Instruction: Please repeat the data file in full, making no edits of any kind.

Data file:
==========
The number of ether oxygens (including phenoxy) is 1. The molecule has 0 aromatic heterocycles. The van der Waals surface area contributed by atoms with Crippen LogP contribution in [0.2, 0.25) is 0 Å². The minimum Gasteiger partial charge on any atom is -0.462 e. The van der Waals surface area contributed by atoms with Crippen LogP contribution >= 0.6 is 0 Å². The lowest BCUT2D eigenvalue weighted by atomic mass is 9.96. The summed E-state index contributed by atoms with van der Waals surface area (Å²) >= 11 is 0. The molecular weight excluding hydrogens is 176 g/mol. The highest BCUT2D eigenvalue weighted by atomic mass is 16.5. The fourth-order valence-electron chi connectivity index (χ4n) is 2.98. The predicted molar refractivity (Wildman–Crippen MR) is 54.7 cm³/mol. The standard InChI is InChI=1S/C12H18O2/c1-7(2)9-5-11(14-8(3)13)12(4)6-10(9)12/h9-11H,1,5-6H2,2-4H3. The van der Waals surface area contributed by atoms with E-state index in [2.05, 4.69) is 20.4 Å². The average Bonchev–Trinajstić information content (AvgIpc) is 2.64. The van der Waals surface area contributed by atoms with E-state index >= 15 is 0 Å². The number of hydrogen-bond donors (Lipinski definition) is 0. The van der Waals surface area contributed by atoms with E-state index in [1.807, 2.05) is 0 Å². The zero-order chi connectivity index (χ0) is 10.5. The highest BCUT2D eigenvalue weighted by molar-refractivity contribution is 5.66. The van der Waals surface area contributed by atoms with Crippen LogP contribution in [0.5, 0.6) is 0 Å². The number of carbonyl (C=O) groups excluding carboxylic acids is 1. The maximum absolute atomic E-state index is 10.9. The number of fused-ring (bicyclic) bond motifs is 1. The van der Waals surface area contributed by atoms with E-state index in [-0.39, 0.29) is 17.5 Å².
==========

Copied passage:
The number of ether oxygens (including phenoxy) is 1. The molecule has 0 aromatic heterocycles. The van der Waals surface area contributed by atoms with Crippen LogP contribution in [0.2, 0.25) is 0 Å². The minimum Gasteiger partial charge on any atom is -0.462 e. The van der Waals surface area contributed by atoms with Crippen LogP contribution >= 0.6 is 0 Å². The lowest BCUT2D eigenvalue weighted by atomic mass is 9.96. The summed E-state index contributed by atoms with van der Waals surface area (Å²) >= 11 is 0. The molecular weight excluding hydrogens is 176 g/mol. The highest BCUT2D eigenvalue weighted by atomic mass is 16.5. The fourth-order valence-electron chi connectivity index (χ4n) is 2.98. The predicted molar refractivity (Wildman–Crippen MR) is 54.7 cm³/mol. The standard InChI is InChI=1S/C12H18O2/c1-7(2)9-5-11(14-8(3)13)12(4)6-10(9)12/h9-11H,1,5-6H2,2-4H3. The van der Waals surface area contributed by atoms with E-state index in [2.05, 4.69) is 20.4 Å². The average Bonchev–Trinajstić information content (AvgIpc) is 2.64. The van der Waals surface area contributed by atoms with E-state index >= 15 is 0 Å². The number of hydrogen-bond donors (Lipinski definition) is 0. The van der Waals surface area contributed by atoms with E-state index in [1.807, 2.05) is 0 Å². The zero-order chi connectivity index (χ0) is 10.5. The highest BCUT2D eigenvalue weighted by molar-refractivity contribution is 5.66. The van der Waals surface area contributed by atoms with Crippen LogP contribution in [0.5, 0.6) is 0 Å². The number of carbonyl (C=O) groups excluding carboxylic acids is 1. The maximum absolute atomic E-state index is 10.9. The number of fused-ring (bicyclic) bond motifs is 1. The van der Waals surface area contributed by atoms with E-state index in [-0.39, 0.29) is 17.5 Å².